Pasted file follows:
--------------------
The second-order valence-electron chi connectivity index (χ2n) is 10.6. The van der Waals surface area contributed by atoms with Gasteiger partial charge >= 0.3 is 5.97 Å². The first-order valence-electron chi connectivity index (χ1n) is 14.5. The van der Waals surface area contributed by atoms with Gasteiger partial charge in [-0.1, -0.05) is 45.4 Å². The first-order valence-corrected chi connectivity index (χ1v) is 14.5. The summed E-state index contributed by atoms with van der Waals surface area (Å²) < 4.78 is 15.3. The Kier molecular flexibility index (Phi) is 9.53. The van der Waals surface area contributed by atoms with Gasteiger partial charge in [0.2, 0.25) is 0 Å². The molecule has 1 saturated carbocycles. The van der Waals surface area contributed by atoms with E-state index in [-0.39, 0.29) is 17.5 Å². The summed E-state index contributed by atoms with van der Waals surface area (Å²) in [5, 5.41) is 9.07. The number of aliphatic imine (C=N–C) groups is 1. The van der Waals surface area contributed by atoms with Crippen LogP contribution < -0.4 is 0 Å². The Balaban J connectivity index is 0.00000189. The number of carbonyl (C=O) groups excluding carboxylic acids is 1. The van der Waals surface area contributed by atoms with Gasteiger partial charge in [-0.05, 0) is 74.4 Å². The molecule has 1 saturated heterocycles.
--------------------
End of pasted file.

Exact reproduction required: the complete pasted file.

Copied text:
The second-order valence-electron chi connectivity index (χ2n) is 10.6. The van der Waals surface area contributed by atoms with Gasteiger partial charge >= 0.3 is 5.97 Å². The first-order valence-electron chi connectivity index (χ1n) is 14.5. The van der Waals surface area contributed by atoms with Gasteiger partial charge in [-0.1, -0.05) is 45.4 Å². The first-order valence-corrected chi connectivity index (χ1v) is 14.5. The summed E-state index contributed by atoms with van der Waals surface area (Å²) < 4.78 is 15.3. The Kier molecular flexibility index (Phi) is 9.53. The van der Waals surface area contributed by atoms with Gasteiger partial charge in [0.2, 0.25) is 0 Å². The molecule has 1 saturated carbocycles. The van der Waals surface area contributed by atoms with E-state index in [-0.39, 0.29) is 17.5 Å². The summed E-state index contributed by atoms with van der Waals surface area (Å²) in [5, 5.41) is 9.07. The number of aliphatic imine (C=N–C) groups is 1. The van der Waals surface area contributed by atoms with Crippen LogP contribution < -0.4 is 0 Å². The Balaban J connectivity index is 0.00000189. The number of carbonyl (C=O) groups excluding carboxylic acids is 1. The van der Waals surface area contributed by atoms with Gasteiger partial charge in [-0.05, 0) is 74.4 Å². The molecule has 1 saturated heterocycles.